From the recommended resources of the Evangelical Free Church magazine website [most of these names can be found on the Lighthouse Trails Research site]:

Ruth Haley Barton. Invitation to Solitude and Silence: Experiencing God’s transforming presence and Sacred Rhythms: Arranging our lives for spiritual transformation

David G. Benner. Sacred Companions: The gift of spiritual friendship and direction and Desiring God’s Will: Aligning our hearts with the heart of God (available from Amazon.com)

 — (His) life’s work has been directed toward the promotion of the well-being of the inner life of persons, focusing in particular on the interaction of psychological and spiritual dynamics.  The underlying passion of his life has been the understanding and pursuit of transformation – not merely healing or even growth, but the unfolding of the self associated with a journey of awakening.  This has been the focus of his more than three decades of work in psychoanalytic psychotherapy and his more recent work as a spiritual guide to those who seek awakening and transformation through spiritual openness and contemplative stillness in action.

— David is a faculty member of The Rohr Institute’s Living School for Action and Contemplation where he serves as a Master Teacher. He currently makes this the exclusive venue for his teaching because of the deep congruence between the Rohr Institute’s core principles and his own – specifically, his conviction that the understanding and facilitation of transformation cannot be restricted to the best contemporary psychological and spiritual insights but must be grounded in the perennial wisdom tradition.

— The Rohr Institute’s Living School for Action and Contemplation provides such a course of study grounded in the Christian mystical tradition. Cultivating a contemplative mind through teachings and practices, students deepen their awareness of our common union with Divine Reality and all beings.

The Rohr Institute’s Living School offers students exclusive access to learn directly from Fr. (Fr. =Father) Richard Rohr, other core faculty, and invited master teachers. Fr. Richard is a Franciscan of the New Mexico Province, and the Founder of the Center for Action and Contemplation, Strongly influenced by the Franciscan (as in Catholic) Alternative Orthodoxy

Mark Buchanan. The Holy Wild: Trusting in the character of God and The Rest of God: Restoring your soul by restoring Sabbath

Bruce Demarest. Satisfy Your Soul: Restoring the heart of Christian spirituality

Brennan Manning. Abba’s Child: The cry of the heart for intimate belonging

 M. Robert Mulholland. Invitation to a Journey: A road map for spiritual formation

John Ortberg. The Life You’ve Always Wanted: Spiritual disciplines for ordinary people

Peter Scazzero. The Emotionally Healthy Church: A strategy for discipleship that actually changes lives and Emotionally Healthy Spirituality: Unleash a revolution in your life in Christ

Dallas Willard. The Spirit of the Disciplines: Understanding how God changes lives and Renovation of the Heart: Putting on the character of Christ

[This note is at the bottom of the EFCA page]: * These resources are recommended by Cedarly Pastors Retreat. While Cedarly does not necessarily endorse every position of every writer, each of the resources listed has important things to say about our relationship with the Lord Jesus and the growth and nurture of that relationship.  [note from the LT reader: And each of them has its own brand of heresy!]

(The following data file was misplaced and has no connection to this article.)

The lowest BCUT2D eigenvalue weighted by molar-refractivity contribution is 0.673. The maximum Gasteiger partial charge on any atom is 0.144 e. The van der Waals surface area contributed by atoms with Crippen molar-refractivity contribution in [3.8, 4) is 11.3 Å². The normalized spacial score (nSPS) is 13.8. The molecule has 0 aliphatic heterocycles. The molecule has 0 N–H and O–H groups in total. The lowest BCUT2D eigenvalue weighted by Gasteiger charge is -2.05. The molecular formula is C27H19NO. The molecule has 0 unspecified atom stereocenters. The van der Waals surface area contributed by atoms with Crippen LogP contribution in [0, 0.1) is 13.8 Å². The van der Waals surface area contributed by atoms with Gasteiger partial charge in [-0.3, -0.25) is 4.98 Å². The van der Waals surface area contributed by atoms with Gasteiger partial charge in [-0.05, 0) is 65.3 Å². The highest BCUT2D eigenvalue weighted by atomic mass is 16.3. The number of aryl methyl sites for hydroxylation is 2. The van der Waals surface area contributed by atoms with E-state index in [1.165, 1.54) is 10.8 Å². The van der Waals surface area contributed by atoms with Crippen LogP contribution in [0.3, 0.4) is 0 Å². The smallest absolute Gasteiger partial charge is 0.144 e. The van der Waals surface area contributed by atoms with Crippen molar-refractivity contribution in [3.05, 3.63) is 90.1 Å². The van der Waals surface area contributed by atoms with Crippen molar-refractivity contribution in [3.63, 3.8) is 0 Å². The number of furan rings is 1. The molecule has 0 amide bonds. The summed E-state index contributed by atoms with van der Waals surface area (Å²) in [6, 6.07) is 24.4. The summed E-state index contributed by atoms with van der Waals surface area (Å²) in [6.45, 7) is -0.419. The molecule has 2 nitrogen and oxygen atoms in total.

Lighthouse Trails 2013 Year in Review—PART 2 – Top 7 Out-of-House News Stories in 2013

In Part 2 of the Lighthouse Trails 2013 YEAR IN REVIEW, we are presenting the Top 7 Out-of-House News Stories. These are from various  religious and secular news sources. We posted these stories this past year for research and informational purposes and not as an endorsement of the sources.

1) Planned Parenthood’s New Annual Report: We Did 333,964 Abortions; 1 Every 94 Seconds – “We are so proud of the year’s many successes.” (CNS News)
2) Washington Post Recognizes Large Influence Contemplative Spirituality Has On American Christians  (Washington Post)
3) Presbyterian Church USA Teams Up With American Islamists (The Clarion Project)
4)  IRS Admits to Intentional Targeting of Conservative Groups (Christian News Network)
5)  San Diego Judge OKs Yoga in Schools, Denies Religious Component  (NBC)
6) “Catholic, Protestant Churches Sign Historic Baptism Agreement” – Recognizing Each Others Baptisms  (Christian Post)
7) Pope Francis calls for intensified dialogue with Muslims – Everyone “a brother or sister.” (USA Today)

Washington Post Recognizes Large Influence Contemplative Spirituality Has On American Christians

LTRP Note: The following news story is posted here for informational and research purposes and not as an endorsement of the content. Interestingly, Washington Post wrote a similar story in 2008 titled “Feeling Renewed By Ancient Traditions.” In that story, they quoted briefly from one of the Lighthouse Trails editors (name spelled wrong) after a phone interview.

By Michelle Boorstein
Washington Post

“Americans turning to ancient music, practices to experience their faith”

“[T]he rise in interest in early practices has become so common that at Wheaton College, the prominent evangelical school in Chicago, “the joke is, all these people are now liturgical.”

In our of-the-minute culture, Santa seems old-fashioned. But Christians are exploring far older ways of observing the holiday.In the living room this week along with the pile of presents, there’s more likely to be a wreath or calendar marking Advent, the month leading up to Christmas that symbolizes the waiting period before Jesus’s birth. Christmas services largely dominated by contemporary music are mixing in centuries-old chants and other a cappella sounds. Holiday sermons on topics such as prayer, meditation and finding a way to observe the Sabbath are becoming more common.

These early — some use the term “ancient” — spiritual practices are an effort to bring what feels to some like greater authenticity to perhaps the most thoroughly commercialized of religious holidays, say pastors, religious music experts and other worship-watchers.

“It’s the recognition that Christianity didn’t start when someone got an electric guitar,” said Ed Stetzer, a pastor and church consultant who runs Lifeway Research, a Christian polling firm. “I think particularly among younger Christians, they’re drawn to smells and bells and history in a way that boomers weren’t on the same level.” Click here to continue reading.